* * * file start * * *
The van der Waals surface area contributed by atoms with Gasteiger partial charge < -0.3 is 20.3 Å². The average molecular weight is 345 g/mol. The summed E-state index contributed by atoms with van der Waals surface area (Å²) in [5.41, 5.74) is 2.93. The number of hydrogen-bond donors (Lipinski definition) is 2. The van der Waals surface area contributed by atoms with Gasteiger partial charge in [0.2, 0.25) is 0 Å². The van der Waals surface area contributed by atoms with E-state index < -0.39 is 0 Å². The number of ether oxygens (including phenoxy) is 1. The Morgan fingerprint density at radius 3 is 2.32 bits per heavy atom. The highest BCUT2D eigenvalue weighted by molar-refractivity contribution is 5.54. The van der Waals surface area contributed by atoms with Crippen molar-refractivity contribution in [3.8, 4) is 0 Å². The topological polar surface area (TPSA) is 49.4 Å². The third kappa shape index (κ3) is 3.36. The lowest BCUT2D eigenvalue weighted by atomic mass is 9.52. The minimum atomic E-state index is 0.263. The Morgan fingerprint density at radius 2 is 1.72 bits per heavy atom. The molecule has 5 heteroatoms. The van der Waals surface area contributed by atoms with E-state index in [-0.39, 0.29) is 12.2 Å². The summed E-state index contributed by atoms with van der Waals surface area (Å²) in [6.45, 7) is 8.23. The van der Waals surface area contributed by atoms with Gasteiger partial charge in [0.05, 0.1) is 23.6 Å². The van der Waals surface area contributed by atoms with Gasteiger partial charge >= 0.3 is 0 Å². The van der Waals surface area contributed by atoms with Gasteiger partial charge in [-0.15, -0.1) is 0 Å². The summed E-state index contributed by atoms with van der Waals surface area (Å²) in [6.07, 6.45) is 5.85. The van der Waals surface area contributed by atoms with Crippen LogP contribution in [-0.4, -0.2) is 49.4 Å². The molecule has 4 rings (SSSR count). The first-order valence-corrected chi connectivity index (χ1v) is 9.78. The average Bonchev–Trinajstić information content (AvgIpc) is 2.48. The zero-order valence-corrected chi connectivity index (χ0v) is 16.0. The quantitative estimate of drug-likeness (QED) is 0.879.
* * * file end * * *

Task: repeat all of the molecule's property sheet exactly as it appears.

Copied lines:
The van der Waals surface area contributed by atoms with Gasteiger partial charge < -0.3 is 20.3 Å². The average molecular weight is 345 g/mol. The summed E-state index contributed by atoms with van der Waals surface area (Å²) in [5.41, 5.74) is 2.93. The number of hydrogen-bond donors (Lipinski definition) is 2. The van der Waals surface area contributed by atoms with Gasteiger partial charge in [0.2, 0.25) is 0 Å². The van der Waals surface area contributed by atoms with E-state index < -0.39 is 0 Å². The number of ether oxygens (including phenoxy) is 1. The Morgan fingerprint density at radius 3 is 2.32 bits per heavy atom. The highest BCUT2D eigenvalue weighted by molar-refractivity contribution is 5.54. The van der Waals surface area contributed by atoms with Crippen molar-refractivity contribution in [3.8, 4) is 0 Å². The topological polar surface area (TPSA) is 49.4 Å². The third kappa shape index (κ3) is 3.36. The lowest BCUT2D eigenvalue weighted by atomic mass is 9.52. The minimum atomic E-state index is 0.263. The Morgan fingerprint density at radius 2 is 1.72 bits per heavy atom. The molecule has 5 heteroatoms. The van der Waals surface area contributed by atoms with E-state index in [-0.39, 0.29) is 12.2 Å². The summed E-state index contributed by atoms with van der Waals surface area (Å²) in [6.45, 7) is 8.23. The van der Waals surface area contributed by atoms with Gasteiger partial charge in [0.05, 0.1) is 23.6 Å². The van der Waals surface area contributed by atoms with Gasteiger partial charge >= 0.3 is 0 Å². The van der Waals surface area contributed by atoms with Gasteiger partial charge in [-0.15, -0.1) is 0 Å². The summed E-state index contributed by atoms with van der Waals surface area (Å²) in [6.07, 6.45) is 5.85. The van der Waals surface area contributed by atoms with Crippen LogP contribution in [-0.4, -0.2) is 49.4 Å². The molecule has 4 rings (SSSR count). The first-order valence-corrected chi connectivity index (χ1v) is 9.78. The average Bonchev–Trinajstić information content (AvgIpc) is 2.48. The zero-order valence-corrected chi connectivity index (χ0v) is 16.0. The quantitative estimate of drug-likeness (QED) is 0.879.